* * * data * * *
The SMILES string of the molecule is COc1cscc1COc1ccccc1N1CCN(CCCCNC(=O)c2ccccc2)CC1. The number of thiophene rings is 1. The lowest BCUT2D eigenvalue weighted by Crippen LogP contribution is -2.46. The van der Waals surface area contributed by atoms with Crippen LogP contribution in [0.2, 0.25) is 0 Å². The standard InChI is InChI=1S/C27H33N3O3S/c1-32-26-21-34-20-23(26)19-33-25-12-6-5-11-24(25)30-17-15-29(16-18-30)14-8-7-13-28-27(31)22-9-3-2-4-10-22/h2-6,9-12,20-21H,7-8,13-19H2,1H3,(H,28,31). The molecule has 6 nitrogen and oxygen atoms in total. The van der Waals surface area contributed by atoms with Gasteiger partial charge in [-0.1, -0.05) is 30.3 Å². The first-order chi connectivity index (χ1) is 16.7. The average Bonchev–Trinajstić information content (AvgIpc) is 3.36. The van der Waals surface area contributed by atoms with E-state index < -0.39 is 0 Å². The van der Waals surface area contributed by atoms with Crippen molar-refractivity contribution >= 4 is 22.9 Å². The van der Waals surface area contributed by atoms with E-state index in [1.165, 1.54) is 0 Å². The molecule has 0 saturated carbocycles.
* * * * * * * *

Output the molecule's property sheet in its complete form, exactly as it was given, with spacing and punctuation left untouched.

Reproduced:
The SMILES string of the molecule is COc1cscc1COc1ccccc1N1CCN(CCCCNC(=O)c2ccccc2)CC1. The number of thiophene rings is 1. The lowest BCUT2D eigenvalue weighted by Crippen LogP contribution is -2.46. The van der Waals surface area contributed by atoms with Crippen LogP contribution in [0.2, 0.25) is 0 Å². The standard InChI is InChI=1S/C27H33N3O3S/c1-32-26-21-34-20-23(26)19-33-25-12-6-5-11-24(25)30-17-15-29(16-18-30)14-8-7-13-28-27(31)22-9-3-2-4-10-22/h2-6,9-12,20-21H,7-8,13-19H2,1H3,(H,28,31). The molecule has 6 nitrogen and oxygen atoms in total. The van der Waals surface area contributed by atoms with Gasteiger partial charge in [-0.1, -0.05) is 30.3 Å². The first-order chi connectivity index (χ1) is 16.7. The average Bonchev–Trinajstić information content (AvgIpc) is 3.36. The van der Waals surface area contributed by atoms with E-state index < -0.39 is 0 Å². The van der Waals surface area contributed by atoms with Crippen molar-refractivity contribution >= 4 is 22.9 Å². The van der Waals surface area contributed by atoms with E-state index in [1.165, 1.54) is 0 Å². The molecule has 0 saturated carbocycles.